From our friends at Citizens for a Healthy Bay:
WE CAN ENSURE A FOSSIL FUEL FREE FUTURE FOR TACOMA (#FossilFuelFree253)
The City of Tacoma, with its partners the Puyallup Tribe and the Port of Tacoma, are working on a Subarea Plan for Tacoma’s Tideflats, which will establish rules for economic development and environmental review (and hopefully permanently bans fossil fuels) in the Port of Tacoma. In November of 2017, Tacoma City Council passed interim regulations pausing new fossil fuel development during the Tideflats Subarea Planning Process.
These interim regulations must be renewed by city council every six months. If you believe Tacoma's future must be fossil fuel free so we can reduce our city's carbon footprint in this era of rapid climate change, we need you to speak at these three city council meetings. We need all our voices.
FOSSIL FUEL FREE 253 SCHEDULE, SPRING 2019
April 23, 5:00 pm
Public Hearing: Tideflats Interim Regulation Extension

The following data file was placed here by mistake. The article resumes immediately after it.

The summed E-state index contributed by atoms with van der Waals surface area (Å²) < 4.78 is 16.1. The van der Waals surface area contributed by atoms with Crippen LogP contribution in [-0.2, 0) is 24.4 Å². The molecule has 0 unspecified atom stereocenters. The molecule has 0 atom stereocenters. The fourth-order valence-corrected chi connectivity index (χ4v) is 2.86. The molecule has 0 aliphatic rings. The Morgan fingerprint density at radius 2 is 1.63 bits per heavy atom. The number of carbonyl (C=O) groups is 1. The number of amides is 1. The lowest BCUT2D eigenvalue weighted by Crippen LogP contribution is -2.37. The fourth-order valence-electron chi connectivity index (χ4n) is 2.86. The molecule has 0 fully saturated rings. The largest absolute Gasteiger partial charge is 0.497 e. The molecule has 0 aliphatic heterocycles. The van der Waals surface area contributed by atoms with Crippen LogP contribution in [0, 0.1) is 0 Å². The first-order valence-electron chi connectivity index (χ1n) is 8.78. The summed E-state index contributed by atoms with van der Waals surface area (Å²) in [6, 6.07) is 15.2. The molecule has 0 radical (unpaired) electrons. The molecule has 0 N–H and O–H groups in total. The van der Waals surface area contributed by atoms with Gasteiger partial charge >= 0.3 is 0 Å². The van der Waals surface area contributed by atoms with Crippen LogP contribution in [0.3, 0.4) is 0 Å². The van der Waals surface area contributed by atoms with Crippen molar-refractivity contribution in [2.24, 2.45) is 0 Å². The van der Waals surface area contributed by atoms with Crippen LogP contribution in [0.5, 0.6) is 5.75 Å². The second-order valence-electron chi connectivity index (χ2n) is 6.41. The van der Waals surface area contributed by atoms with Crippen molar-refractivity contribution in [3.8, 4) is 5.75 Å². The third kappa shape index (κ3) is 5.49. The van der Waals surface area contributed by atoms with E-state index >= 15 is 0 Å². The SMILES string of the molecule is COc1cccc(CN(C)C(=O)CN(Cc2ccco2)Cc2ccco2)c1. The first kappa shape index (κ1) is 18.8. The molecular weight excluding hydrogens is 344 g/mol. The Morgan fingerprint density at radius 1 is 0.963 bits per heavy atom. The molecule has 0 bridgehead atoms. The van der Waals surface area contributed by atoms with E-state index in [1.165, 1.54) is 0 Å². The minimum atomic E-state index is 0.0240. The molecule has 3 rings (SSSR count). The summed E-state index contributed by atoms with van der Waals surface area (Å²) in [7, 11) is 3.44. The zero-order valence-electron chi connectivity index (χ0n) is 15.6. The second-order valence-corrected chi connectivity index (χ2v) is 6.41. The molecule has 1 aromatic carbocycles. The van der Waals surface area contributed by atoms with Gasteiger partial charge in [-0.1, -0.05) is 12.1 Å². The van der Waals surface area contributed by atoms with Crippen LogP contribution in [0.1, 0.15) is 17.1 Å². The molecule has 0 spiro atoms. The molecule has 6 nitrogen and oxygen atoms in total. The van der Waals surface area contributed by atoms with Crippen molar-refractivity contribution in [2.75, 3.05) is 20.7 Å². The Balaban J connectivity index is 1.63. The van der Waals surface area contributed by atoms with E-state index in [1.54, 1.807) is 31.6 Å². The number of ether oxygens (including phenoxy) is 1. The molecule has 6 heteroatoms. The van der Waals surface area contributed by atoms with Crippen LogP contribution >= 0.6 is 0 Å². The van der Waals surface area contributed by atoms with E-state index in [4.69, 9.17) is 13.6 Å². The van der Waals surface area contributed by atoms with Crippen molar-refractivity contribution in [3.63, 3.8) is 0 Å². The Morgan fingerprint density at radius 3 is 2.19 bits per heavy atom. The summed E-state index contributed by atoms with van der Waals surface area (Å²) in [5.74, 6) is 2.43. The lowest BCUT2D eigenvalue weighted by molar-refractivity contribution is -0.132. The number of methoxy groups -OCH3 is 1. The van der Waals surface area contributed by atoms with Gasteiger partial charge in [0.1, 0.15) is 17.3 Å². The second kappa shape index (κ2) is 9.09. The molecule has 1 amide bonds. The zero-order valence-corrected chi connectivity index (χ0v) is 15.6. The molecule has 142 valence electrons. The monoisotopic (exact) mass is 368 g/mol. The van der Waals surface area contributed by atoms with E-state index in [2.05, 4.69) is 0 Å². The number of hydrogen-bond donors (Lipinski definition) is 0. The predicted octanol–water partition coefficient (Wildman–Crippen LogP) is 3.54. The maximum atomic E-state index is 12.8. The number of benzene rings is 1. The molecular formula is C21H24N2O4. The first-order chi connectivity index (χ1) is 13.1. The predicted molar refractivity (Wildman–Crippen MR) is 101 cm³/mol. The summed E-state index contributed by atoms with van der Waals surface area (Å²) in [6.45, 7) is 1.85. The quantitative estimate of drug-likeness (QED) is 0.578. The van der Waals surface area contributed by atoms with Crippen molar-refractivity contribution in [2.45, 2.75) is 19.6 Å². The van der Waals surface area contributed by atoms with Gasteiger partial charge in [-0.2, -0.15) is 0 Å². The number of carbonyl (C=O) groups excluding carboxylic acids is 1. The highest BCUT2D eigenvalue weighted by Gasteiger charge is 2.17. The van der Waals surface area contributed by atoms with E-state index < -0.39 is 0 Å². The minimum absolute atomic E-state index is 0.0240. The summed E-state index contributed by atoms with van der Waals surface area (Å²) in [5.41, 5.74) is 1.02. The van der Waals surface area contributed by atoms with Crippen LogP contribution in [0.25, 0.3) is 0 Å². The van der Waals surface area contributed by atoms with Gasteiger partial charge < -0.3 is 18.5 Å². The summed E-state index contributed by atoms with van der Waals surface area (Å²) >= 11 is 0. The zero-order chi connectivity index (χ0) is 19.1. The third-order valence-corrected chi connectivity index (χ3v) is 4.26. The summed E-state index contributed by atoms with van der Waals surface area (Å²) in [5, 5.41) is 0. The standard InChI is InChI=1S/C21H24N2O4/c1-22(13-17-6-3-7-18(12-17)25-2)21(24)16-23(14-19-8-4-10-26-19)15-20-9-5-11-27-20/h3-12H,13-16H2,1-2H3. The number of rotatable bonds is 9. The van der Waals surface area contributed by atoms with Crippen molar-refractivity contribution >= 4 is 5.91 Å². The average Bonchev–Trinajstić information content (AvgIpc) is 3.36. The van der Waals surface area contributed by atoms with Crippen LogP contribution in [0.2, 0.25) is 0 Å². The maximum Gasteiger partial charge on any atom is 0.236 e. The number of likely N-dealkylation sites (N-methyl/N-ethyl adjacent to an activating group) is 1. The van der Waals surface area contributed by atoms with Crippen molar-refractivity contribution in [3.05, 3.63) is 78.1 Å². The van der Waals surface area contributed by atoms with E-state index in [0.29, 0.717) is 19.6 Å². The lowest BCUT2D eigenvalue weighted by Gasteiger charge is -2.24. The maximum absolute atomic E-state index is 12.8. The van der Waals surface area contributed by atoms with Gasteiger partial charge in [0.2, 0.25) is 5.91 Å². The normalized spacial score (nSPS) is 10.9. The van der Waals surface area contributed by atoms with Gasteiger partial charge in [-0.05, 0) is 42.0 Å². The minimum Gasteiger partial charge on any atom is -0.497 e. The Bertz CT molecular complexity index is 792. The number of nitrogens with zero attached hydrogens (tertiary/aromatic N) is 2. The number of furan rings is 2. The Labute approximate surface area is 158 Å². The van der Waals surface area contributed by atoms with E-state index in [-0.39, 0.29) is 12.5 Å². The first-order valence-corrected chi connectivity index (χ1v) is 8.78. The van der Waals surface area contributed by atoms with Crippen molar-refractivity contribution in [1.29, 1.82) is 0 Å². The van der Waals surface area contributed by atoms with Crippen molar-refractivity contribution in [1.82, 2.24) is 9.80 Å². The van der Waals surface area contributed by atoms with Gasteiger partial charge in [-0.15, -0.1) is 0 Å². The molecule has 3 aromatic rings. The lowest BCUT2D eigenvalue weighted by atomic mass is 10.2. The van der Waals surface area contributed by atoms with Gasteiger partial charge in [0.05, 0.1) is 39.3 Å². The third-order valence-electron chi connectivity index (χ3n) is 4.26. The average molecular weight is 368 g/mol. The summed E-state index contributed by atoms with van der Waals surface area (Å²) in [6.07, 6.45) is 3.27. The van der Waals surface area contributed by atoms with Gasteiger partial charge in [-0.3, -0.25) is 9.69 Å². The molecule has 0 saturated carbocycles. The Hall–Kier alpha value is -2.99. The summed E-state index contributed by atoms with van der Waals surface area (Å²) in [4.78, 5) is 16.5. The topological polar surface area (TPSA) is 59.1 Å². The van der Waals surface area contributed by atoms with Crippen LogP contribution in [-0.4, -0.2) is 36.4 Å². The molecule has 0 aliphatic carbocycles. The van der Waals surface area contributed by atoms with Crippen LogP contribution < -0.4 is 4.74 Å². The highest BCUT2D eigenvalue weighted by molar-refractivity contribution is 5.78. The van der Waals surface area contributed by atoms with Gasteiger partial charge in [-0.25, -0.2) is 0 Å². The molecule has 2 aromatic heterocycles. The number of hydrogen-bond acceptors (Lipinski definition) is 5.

May 14, 5:00 pm
First Reading of Ordinance: Tideflats Interim Regulation Extension
May 21, 5:00 pm
Final Reading of Ordinance: Tideflats Interim Regulation Extension
If you have any questions or would like to join us at the next city council meeting and give public comment, please contact me (email@example.com).
Citizens for a Healthy Bay is where people engage in the many ways to protect Commencement Bay and our surrounding waters. Click here to support our valuable work.
from: Washington State Department of Ecology
Friends of Pierce County 2019 Annual Meeting Summary
Friends of Pierce County welcomed Erin Dilworth from Citizens for Healthy Bay. Erin briefed attendees on the latest issues with the Tacoma Tide Flats. The City of Tacoma is working on a Tideflats Subarea Plan. The City is putting together a stakeholder team to address a vision, environment, land use, economy, public services and transportation in the plan.